A demolition contractor says it could save Wisconsin utility customers millions of dollars if allowed to bid on a shuttered nuclear power plant.
New York-based NorthStar Group Services estimates it could decommission the Kewaunee Power Station for at least $200 million less than a competitor who has a deal to buy the plant on the shore of Lake Michigan.
Dominion Energy is seeking regulatory approval to sell the plant to EnergySolutions, a Utah company that specializes in nuclear waste disposal and decommissioning.
NorthStar says the sale is not in the public interest and is seeking to make its case before the Public Service Commission, which is considering whether to approve the sale.
The sale price has not been publicly disclosed, but according to applications filed with regulators, EnergySolutions would assume ownership of the plant, along with its spent fuel and about $780 million set aside to cover the cost of decommissioning.
EnergySolutions and Dominion estimate decommissioning the plant, which closed in 2013, will cost nearly $724 million.
If allowed to bid, NorthStar estimates it could do the job for just $500 million, noting it has a contract to decommission a much larger plant of similar design for a fixed fee of $540 million.
Any money left over in the trust — which is growing by roughly $15 million a year — would be returned to Wisconsin ratepayers.
American Transmission Co. and ITC Midwest filed a request Monday with the Public Service Commission to rescind the permit for the $492 million Cardinal-Hickory Creek transmission line and reopen the proceedings.
NorthStar argues the requirement to return unused funds has removed any incentive for Dominion or EnergySolutions, which contracts with many of its subsidiaries, to ensure they are spent prudently.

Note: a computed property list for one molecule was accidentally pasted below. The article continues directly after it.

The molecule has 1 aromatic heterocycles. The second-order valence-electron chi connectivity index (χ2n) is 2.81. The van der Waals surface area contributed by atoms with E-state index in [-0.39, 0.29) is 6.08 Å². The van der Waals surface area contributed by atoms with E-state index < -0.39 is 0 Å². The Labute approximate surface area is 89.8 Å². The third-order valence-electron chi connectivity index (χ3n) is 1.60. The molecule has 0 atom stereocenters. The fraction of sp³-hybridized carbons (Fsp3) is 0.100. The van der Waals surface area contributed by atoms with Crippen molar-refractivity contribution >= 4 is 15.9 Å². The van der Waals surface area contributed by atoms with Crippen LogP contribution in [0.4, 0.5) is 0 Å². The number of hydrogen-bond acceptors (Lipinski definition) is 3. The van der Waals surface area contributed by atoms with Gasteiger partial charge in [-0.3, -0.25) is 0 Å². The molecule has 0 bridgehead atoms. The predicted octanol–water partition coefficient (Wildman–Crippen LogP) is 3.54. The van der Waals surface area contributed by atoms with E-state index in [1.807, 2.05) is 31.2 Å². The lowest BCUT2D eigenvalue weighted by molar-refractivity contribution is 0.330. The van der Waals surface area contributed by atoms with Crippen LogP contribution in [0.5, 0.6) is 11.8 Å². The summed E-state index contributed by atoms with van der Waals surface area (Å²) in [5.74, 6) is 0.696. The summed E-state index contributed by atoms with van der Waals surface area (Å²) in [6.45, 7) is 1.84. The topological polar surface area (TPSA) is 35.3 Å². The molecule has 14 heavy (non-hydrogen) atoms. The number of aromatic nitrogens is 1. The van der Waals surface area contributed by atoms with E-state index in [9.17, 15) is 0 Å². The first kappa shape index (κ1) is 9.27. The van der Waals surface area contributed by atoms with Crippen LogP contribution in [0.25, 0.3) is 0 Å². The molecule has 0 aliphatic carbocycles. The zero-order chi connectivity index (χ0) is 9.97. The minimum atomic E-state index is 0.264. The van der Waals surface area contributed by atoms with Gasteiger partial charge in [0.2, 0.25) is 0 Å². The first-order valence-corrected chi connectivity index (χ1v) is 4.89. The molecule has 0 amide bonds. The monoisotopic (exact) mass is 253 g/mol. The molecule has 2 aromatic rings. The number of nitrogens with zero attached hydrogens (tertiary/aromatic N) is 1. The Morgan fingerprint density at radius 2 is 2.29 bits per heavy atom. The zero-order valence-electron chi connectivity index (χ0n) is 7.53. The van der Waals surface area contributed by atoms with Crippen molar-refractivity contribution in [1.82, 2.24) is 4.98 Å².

“Simply put, if the Commission allows the transaction to proceed, the trust fund will be administered by a trustee without oversight who is also the beneficiary of expenditures,” the company argues. “Projects involving nearly a billion dollars of ratepayer money should be subject to transparent and competitive bidding.”
Completed in 1973, the 560-megawatt plant was originally owned by Wisconsin Public Service Corp., Alliant Energy and Madison Gas and Electric, whose customers contributed to the decommissioning fund for decades.
After buying out MGE, the other utilities sold the plant in 2005 — along with the $405 million decommissioning trust — to Dominion Energy for $220 million.
The PSC initially rejected the sale, saying it would strip the commission of control should Dominion later sell the plant to a third party and deprive ratepayers of any unused decommissioning funds.
But the commission relented after Dominion added 12 conditions, including a pledge to return any excess decommissioning funds to ratepayers.
The company also agreed to give Alliant and WPS rights of first refusal, meaning the utilities have 60 days to match any offer if Dominion decides to sell the plant.
NorthStar says it has offered to buy that right from either utility for $25 million.
Spokespeople for the utilities declined to comment on the offer, saying they will respond to the PSC, but NorthStar says it is the PSC’s job to determine if it’s in the public interest to waive those rights.
The Citizens Utility Board filed a request Thursday seeking party status in the case and arguing that NorthStar would bring valuable expertise to a decision regarding hundreds of millions of ratepayer dollars.